Single White Female – An Essential 1990s Psychological Thriller (2024)

Barbet Schroeder’s “Single White Female” looks at how easily relationships can be obsessive, and how obsession can lead down a dark and dangerous road.

Even with its thriller aspects, Single White Femalecould have been a completely boring movie. However, the acting and the basic premise offer plenty of depth, preventing it from becoming a “strictly by-the-numbers” affair. The result is anything but boring.

When the film begins, one might easily mistake it for soap opera-style melodrama, as the focus is overwhelmingly on Allison “Allie” Jones (Bridget Fonda) and her relationship with Sam Rawson (Steven Weber). As one might expect, he had recently cheated on her and she’s not too happy about it. The feeling we’re supposed to have, of course, is that he’s a slime ball, undeserving of a 2nd chance (which was a fairly common theme in 90’s movies, as I recall).

However, unlike some movies of the time, which arguably sought to elevate women while demonizing men (Thelma & Louise, Cape Fear,Sleeping with the Enemy,etc.), Single White Femaleweaves a complex narrative web in which all characters are ensnared, and nearly all become guilty in some way. Aside from Allie and her neighbor Graham Knox (Peter Friedman), no one comes across as a goody-two-shoes.

Yes, Allie’s new business partner Mitchell Myerson (Stephen Tobolowsky) is a bad guy overall, but one of the film’s main ladies isn’t so flawless herself. Enter the world of Hedra Carlson (Jennifer Jason Leigh), Allie’s new roommate, who becomes a little obsessed with their friendship, and with Allie herself. She definitely becomes the main problem for Allie, and it’s interesting to watch. As one might expect, things start going a little too far with her roommate, and stiletto heels become more than fashionable footwear.

Hedra (or “Heddy”) is definitely a memorable character, and not just because she’s mixed up. What’s really interesting is how, ultimately, she’s just trying to piece her life together but lacks the mental stability and social understanding to do so. She ends up being a sympathetic character, despite her overbearing and obsessive traits, and the evil things she’s capable of. She’s complex. There’s a mixture of her being someone who has “snapped” yet basically knows what she’s doing. Her need to regain composure and appear normal after she overreacts makes her a unique, tortured character. Hedra creates most of her problems, is aware of it, but does her best to sweep the reality under the rug. It’s a chilling psychological portrayal. Unfortunately, such mental gymnastics are entirely plausible, and there may be a little bit of Hedra in all of us.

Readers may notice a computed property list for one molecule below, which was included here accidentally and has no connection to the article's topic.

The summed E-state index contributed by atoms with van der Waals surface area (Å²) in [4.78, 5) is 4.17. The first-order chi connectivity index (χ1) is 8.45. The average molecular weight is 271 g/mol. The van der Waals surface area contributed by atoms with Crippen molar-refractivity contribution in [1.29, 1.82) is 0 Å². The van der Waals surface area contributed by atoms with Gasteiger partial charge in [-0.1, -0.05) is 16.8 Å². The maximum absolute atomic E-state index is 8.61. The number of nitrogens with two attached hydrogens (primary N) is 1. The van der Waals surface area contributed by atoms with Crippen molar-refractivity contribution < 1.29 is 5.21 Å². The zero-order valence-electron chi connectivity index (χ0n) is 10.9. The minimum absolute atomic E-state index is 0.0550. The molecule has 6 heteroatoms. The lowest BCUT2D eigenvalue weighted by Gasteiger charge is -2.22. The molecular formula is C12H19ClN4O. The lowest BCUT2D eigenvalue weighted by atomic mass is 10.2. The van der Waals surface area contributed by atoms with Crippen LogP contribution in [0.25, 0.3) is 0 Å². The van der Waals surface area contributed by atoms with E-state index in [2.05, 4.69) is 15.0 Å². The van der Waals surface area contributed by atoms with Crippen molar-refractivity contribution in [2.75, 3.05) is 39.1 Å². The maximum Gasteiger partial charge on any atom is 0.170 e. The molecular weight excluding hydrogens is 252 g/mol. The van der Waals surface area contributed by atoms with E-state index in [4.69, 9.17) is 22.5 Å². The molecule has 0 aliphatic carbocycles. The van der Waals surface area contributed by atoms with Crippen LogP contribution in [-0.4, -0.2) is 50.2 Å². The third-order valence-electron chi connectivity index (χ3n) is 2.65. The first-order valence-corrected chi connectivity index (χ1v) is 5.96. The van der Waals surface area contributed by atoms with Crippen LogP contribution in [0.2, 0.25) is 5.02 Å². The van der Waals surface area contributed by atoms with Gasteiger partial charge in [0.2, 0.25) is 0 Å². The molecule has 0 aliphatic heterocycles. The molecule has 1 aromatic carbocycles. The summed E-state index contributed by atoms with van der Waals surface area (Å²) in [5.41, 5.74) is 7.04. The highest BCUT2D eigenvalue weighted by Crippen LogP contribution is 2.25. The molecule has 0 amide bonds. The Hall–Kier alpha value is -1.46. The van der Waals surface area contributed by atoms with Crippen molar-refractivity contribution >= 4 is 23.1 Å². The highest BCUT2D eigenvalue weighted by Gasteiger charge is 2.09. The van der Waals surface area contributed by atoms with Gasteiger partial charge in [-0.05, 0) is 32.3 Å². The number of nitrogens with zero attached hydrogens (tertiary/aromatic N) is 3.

I must admit, I hadn’t watched Single White Femaleuntil the year 2018. At the time of its release, I remember it being mentioned quite a bit. So, when I happened to find it online, I figured, “Oh, what the heck, I’ll give it a try.” I wasn’t disappointed, even though I had a rough idea of what was in store (some plot details were kind of “spoiled for me,” which is bound to happen with a movie this old). Still, it kept my attention the whole time, especially for a movie that didn’t have the nostalgia factor going in its favor for me (because, again, I had not seen it earlier).

It’s probably better that this was made in the ’90s, though. For me, the allure of certain 1990s movies is simply that, generally speaking, they have better pacing. Most post-’90s films rapidly go from shot to shot, scene to scene, catering to short attention spans while overwhelming the viewer’s senses. Single White Female, on the other hand, built up a sense of suspense, dread and (in some sense) mystery, by keeping the pace relatively casual and letting the scenes breathe a little. This also enhances the action for when things do get a little busier (and they do). The increased pace has more meaning, more intensity.

Many people might appreciate this as an example of 1990’s cinema done right. Also, it does what the best thrillers do: It reminds us that no one is truly safe. Maybe we shouldn’t be terrified by every new roommate we have, and maybe we won’t be victimized by anyone and everyone, but every new relationship can carry risks. It’s very easy to cross the line into madness.

Next. ‘The City of the Dead’ (1960) – A film with a surprising punk and metal legacy. dark

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Single White Female – An Essential 1990s Psychological Thriller (2024)
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